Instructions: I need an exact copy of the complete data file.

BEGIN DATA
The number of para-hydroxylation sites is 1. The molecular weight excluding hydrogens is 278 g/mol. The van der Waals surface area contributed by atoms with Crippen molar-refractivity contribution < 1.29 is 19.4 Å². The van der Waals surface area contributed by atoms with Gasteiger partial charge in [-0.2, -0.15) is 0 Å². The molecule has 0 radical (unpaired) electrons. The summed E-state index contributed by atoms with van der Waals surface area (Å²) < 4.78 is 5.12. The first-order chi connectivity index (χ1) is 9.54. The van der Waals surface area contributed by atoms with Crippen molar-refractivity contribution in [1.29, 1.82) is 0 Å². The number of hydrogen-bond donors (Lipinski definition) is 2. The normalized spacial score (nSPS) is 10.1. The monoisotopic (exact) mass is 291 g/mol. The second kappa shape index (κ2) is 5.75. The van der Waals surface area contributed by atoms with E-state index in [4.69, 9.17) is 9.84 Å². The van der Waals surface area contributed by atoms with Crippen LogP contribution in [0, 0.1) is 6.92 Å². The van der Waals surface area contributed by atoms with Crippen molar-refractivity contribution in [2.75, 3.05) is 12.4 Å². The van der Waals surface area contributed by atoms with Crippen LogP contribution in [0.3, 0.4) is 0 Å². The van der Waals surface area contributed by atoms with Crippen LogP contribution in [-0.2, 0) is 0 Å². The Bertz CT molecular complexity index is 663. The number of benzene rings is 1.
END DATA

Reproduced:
The number of para-hydroxylation sites is 1. The molecular weight excluding hydrogens is 278 g/mol. The van der Waals surface area contributed by atoms with Crippen molar-refractivity contribution < 1.29 is 19.4 Å². The van der Waals surface area contributed by atoms with Gasteiger partial charge in [-0.2, -0.15) is 0 Å². The molecule has 0 radical (unpaired) electrons. The summed E-state index contributed by atoms with van der Waals surface area (Å²) < 4.78 is 5.12. The first-order chi connectivity index (χ1) is 9.54. The van der Waals surface area contributed by atoms with Crippen molar-refractivity contribution in [1.29, 1.82) is 0 Å². The number of hydrogen-bond donors (Lipinski definition) is 2. The normalized spacial score (nSPS) is 10.1. The monoisotopic (exact) mass is 291 g/mol. The second kappa shape index (κ2) is 5.75. The van der Waals surface area contributed by atoms with E-state index in [4.69, 9.17) is 9.84 Å². The van der Waals surface area contributed by atoms with Crippen LogP contribution in [0, 0.1) is 6.92 Å². The van der Waals surface area contributed by atoms with Crippen molar-refractivity contribution in [2.75, 3.05) is 12.4 Å². The van der Waals surface area contributed by atoms with Crippen LogP contribution in [0.3, 0.4) is 0 Å². The van der Waals surface area contributed by atoms with Crippen LogP contribution in [-0.2, 0) is 0 Å². The Bertz CT molecular complexity index is 663. The number of benzene rings is 1.